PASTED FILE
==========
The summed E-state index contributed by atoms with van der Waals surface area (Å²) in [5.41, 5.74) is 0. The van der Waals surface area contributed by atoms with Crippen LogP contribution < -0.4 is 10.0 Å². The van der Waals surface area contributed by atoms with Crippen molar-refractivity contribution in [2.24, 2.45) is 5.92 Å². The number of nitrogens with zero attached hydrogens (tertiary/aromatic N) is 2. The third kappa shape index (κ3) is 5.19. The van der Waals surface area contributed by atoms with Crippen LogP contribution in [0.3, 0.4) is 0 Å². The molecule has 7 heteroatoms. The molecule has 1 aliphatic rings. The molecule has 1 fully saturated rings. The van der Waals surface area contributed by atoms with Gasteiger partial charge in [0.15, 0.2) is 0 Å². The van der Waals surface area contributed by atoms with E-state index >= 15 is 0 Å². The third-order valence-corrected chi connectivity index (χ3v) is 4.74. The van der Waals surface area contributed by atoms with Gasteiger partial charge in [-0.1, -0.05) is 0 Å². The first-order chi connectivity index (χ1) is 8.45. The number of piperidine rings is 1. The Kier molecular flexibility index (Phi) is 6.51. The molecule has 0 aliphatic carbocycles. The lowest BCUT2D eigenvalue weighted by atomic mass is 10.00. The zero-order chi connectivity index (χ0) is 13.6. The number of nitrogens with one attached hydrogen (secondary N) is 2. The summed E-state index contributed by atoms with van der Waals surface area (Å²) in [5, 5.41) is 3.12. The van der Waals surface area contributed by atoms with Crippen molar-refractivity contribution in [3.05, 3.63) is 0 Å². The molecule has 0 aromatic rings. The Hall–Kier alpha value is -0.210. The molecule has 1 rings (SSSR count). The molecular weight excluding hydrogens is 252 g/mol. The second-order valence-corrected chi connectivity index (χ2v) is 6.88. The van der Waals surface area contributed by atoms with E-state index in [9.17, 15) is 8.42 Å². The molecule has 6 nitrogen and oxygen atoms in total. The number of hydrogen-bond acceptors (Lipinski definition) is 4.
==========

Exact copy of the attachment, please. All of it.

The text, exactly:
The summed E-state index contributed by atoms with van der Waals surface area (Å²) in [5.41, 5.74) is 0. The van der Waals surface area contributed by atoms with Crippen LogP contribution < -0.4 is 10.0 Å². The van der Waals surface area contributed by atoms with Crippen molar-refractivity contribution in [2.24, 2.45) is 5.92 Å². The number of nitrogens with zero attached hydrogens (tertiary/aromatic N) is 2. The third kappa shape index (κ3) is 5.19. The van der Waals surface area contributed by atoms with Crippen LogP contribution in [0.3, 0.4) is 0 Å². The molecule has 7 heteroatoms. The molecule has 1 aliphatic rings. The molecule has 1 fully saturated rings. The van der Waals surface area contributed by atoms with Gasteiger partial charge in [0.15, 0.2) is 0 Å². The van der Waals surface area contributed by atoms with E-state index >= 15 is 0 Å². The third-order valence-corrected chi connectivity index (χ3v) is 4.74. The van der Waals surface area contributed by atoms with Gasteiger partial charge in [-0.1, -0.05) is 0 Å². The first-order chi connectivity index (χ1) is 8.45. The number of piperidine rings is 1. The Kier molecular flexibility index (Phi) is 6.51. The molecule has 0 aliphatic carbocycles. The lowest BCUT2D eigenvalue weighted by atomic mass is 10.00. The zero-order chi connectivity index (χ0) is 13.6. The number of nitrogens with one attached hydrogen (secondary N) is 2. The summed E-state index contributed by atoms with van der Waals surface area (Å²) in [5, 5.41) is 3.12. The van der Waals surface area contributed by atoms with Crippen molar-refractivity contribution in [3.05, 3.63) is 0 Å². The molecule has 0 aromatic rings. The Hall–Kier alpha value is -0.210. The molecule has 1 rings (SSSR count). The molecular weight excluding hydrogens is 252 g/mol. The second-order valence-corrected chi connectivity index (χ2v) is 6.88. The van der Waals surface area contributed by atoms with E-state index in [9.17, 15) is 8.42 Å². The molecule has 6 nitrogen and oxygen atoms in total. The number of hydrogen-bond acceptors (Lipinski definition) is 4.